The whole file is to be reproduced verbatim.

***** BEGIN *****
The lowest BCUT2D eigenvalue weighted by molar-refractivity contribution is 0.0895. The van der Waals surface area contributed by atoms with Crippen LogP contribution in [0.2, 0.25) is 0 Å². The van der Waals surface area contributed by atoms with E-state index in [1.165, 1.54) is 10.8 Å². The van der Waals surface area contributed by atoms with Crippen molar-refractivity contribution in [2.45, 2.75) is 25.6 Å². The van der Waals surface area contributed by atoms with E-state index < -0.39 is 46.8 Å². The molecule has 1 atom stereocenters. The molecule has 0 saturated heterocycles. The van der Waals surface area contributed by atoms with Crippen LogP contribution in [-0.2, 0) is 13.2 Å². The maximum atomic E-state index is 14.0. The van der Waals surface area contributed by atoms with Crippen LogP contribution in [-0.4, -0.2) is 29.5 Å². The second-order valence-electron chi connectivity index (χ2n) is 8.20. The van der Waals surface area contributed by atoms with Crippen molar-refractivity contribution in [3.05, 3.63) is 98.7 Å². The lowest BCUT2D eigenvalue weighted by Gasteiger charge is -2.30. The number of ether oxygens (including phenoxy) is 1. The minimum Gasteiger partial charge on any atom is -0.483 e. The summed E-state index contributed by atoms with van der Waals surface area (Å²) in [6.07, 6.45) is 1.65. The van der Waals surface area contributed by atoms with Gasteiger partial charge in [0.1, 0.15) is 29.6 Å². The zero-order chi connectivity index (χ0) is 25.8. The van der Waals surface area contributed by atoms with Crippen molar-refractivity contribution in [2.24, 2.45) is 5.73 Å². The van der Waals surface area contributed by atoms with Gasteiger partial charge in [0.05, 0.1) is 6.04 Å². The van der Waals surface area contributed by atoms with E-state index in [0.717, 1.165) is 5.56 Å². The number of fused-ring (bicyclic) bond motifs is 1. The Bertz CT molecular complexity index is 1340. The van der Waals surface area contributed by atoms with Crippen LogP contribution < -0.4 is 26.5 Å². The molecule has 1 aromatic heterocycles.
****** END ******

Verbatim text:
The lowest BCUT2D eigenvalue weighted by molar-refractivity contribution is 0.0895. The van der Waals surface area contributed by atoms with Crippen LogP contribution in [0.2, 0.25) is 0 Å². The van der Waals surface area contributed by atoms with E-state index in [1.165, 1.54) is 10.8 Å². The van der Waals surface area contributed by atoms with Crippen molar-refractivity contribution in [2.45, 2.75) is 25.6 Å². The van der Waals surface area contributed by atoms with E-state index < -0.39 is 46.8 Å². The molecule has 1 atom stereocenters. The molecule has 0 saturated heterocycles. The van der Waals surface area contributed by atoms with Crippen LogP contribution in [-0.2, 0) is 13.2 Å². The maximum atomic E-state index is 14.0. The van der Waals surface area contributed by atoms with Crippen LogP contribution in [-0.4, -0.2) is 29.5 Å². The second-order valence-electron chi connectivity index (χ2n) is 8.20. The van der Waals surface area contributed by atoms with Crippen molar-refractivity contribution in [3.05, 3.63) is 98.7 Å². The lowest BCUT2D eigenvalue weighted by Gasteiger charge is -2.30. The number of ether oxygens (including phenoxy) is 1. The minimum Gasteiger partial charge on any atom is -0.483 e. The summed E-state index contributed by atoms with van der Waals surface area (Å²) in [6.07, 6.45) is 1.65. The van der Waals surface area contributed by atoms with Gasteiger partial charge in [0.1, 0.15) is 29.6 Å². The zero-order chi connectivity index (χ0) is 25.8. The van der Waals surface area contributed by atoms with Crippen molar-refractivity contribution in [2.24, 2.45) is 5.73 Å². The van der Waals surface area contributed by atoms with Gasteiger partial charge in [0.05, 0.1) is 6.04 Å². The van der Waals surface area contributed by atoms with E-state index in [0.717, 1.165) is 5.56 Å². The number of fused-ring (bicyclic) bond motifs is 1. The Bertz CT molecular complexity index is 1340. The van der Waals surface area contributed by atoms with Crippen LogP contribution < -0.4 is 26.5 Å². The molecule has 1 aromatic heterocycles.